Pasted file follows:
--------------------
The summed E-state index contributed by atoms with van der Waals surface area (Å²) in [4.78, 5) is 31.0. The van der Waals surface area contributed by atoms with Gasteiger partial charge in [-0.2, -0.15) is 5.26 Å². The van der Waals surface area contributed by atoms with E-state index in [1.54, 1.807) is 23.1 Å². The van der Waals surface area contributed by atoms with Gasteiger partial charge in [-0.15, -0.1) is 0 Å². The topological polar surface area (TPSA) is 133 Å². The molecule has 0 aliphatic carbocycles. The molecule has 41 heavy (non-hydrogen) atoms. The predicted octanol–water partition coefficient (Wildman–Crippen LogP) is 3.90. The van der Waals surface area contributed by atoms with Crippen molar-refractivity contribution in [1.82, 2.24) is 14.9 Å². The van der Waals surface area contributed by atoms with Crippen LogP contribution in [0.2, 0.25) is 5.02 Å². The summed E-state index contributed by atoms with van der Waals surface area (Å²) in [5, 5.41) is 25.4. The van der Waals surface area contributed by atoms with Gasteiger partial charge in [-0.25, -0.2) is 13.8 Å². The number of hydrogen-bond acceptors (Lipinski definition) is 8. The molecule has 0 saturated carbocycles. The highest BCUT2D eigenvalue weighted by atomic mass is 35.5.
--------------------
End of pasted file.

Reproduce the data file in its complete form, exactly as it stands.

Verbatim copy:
The summed E-state index contributed by atoms with van der Waals surface area (Å²) in [4.78, 5) is 31.0. The van der Waals surface area contributed by atoms with Gasteiger partial charge in [-0.2, -0.15) is 5.26 Å². The van der Waals surface area contributed by atoms with E-state index in [1.54, 1.807) is 23.1 Å². The van der Waals surface area contributed by atoms with Gasteiger partial charge in [-0.15, -0.1) is 0 Å². The topological polar surface area (TPSA) is 133 Å². The molecule has 0 aliphatic carbocycles. The molecule has 41 heavy (non-hydrogen) atoms. The predicted octanol–water partition coefficient (Wildman–Crippen LogP) is 3.90. The van der Waals surface area contributed by atoms with Crippen molar-refractivity contribution in [1.82, 2.24) is 14.9 Å². The van der Waals surface area contributed by atoms with Crippen LogP contribution in [0.2, 0.25) is 5.02 Å². The summed E-state index contributed by atoms with van der Waals surface area (Å²) in [5, 5.41) is 25.4. The van der Waals surface area contributed by atoms with Gasteiger partial charge in [-0.25, -0.2) is 13.8 Å². The number of hydrogen-bond acceptors (Lipinski definition) is 8. The molecule has 0 saturated carbocycles. The highest BCUT2D eigenvalue weighted by atomic mass is 35.5.